Eight Word Choice Strategies For Influencing Your Target Audience

If the most important aspect of persuading your target audience is identifying who your audience is, then the second most crucial concept is knowing what to say and how to say it.
Word choice isn’t the simple selection of what sounds good. It isn’t picking phrases that are easy to read or are part of a pool of marketing jargon. Choosing the right word is a psychological challenge that any marketing or communication specialist should understand, if even on a basic level.
One of the most influential writers of all times would most certainly agree, and had he not been a pioneer of American literature, he would have made one hell of a creative director. Mark Twain once said, “The difference between the right word and the almost right word is really a large matter – it’s the difference between a lightning bug and the lightning.”
So now that we’ve established the importance of word choice when trying to influence your target audience, what are some of the foolproof techniques?
The Top 8 Word Choice Strategies for Influencing Your Target Audience
1) Create a sense of urgency. Use words and phrases that allude to a sense of time. Even better – time that is running out. Try words like: now, fast, and last.
2) Show cause and effect. We are all conditioned to this simple philosophy: If y happens right after x, then there’s a high probability that x caused y. Nothing can influence people more than the concepts we’ve always accepted to be true. Try the word: because.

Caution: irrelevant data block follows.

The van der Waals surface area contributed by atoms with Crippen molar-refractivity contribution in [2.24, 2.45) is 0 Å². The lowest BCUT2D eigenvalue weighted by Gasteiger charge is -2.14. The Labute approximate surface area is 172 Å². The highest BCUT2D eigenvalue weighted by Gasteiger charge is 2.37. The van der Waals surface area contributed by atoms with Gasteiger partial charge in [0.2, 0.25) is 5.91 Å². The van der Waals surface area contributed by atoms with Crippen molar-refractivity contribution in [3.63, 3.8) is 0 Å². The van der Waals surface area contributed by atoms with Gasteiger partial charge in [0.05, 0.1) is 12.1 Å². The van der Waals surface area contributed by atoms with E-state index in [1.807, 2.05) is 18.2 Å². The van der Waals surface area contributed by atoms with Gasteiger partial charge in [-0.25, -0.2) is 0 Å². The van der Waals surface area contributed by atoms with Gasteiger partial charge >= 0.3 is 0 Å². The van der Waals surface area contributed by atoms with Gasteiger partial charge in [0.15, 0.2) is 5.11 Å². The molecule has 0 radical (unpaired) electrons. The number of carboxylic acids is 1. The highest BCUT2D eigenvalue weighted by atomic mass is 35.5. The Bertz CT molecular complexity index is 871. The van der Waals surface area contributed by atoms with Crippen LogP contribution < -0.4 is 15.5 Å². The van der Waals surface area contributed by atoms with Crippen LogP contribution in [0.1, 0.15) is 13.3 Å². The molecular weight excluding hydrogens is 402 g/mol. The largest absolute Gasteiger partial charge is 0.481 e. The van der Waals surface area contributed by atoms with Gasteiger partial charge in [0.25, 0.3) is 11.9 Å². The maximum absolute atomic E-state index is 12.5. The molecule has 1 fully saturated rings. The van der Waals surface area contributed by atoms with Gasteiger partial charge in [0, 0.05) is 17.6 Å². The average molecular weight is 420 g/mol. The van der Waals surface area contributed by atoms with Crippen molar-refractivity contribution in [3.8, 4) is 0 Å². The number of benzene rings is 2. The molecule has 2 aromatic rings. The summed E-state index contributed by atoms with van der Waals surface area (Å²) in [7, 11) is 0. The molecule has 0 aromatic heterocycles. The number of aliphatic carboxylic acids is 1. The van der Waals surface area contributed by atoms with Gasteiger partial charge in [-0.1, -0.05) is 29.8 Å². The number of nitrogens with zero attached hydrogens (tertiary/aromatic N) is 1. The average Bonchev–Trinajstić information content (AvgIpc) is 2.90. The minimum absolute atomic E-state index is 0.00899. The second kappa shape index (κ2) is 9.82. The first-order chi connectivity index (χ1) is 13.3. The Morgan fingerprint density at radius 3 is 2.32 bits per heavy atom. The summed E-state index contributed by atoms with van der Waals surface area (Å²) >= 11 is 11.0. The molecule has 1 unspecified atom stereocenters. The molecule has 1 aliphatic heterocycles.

3) Don’t use words; use numbers and facts. Sometimes straightforward science, math, and reason are all people need to help them make decisions. Try things like: statistics and pro/con lists.
4) Let people come to their own conclusions. It works for children, and it can also work for your target audience. Instead of telling them what to do, place your readers in certain situations, educate them, and let them discover what they should do on their own. It might take some time, but the results are everlasting. Try words and phrases like: picture yourself, pretend, or imagine.
5) Be confident. An insecure voice is a voice that cannot secure its audience. People like to listen to the people who are sure of themselves, who are in charge, and who know what to do in a given situation. You don’t have to be cocky, but you do have to know what you’re talking about. Try: words that show your audience that you are in control.
6) Be personal. Tone is important. Also make sure that each and every member of your audience feels like you are talking to them as individuals, not as part of a mass distribution list. Try: using first names.
7) Be concise. People don’t have much time and our attention spans are decreasing by the hour. Be specific, use simple words, and get to the point as quickly as possible. Try: using short sentences of 16 words or less.
8) Be polite. You’d be surprised to know how far a simple “please” and “thank you” will go. For one reason or another, we’ve lost some of our linguistic formality over the last several decades, but the effects of manners still remain. Try: imagine you’re a salesperson in the 1940s selling vacuum cleaners to a room full of knitting grandmothers. Choose your language accordingly.

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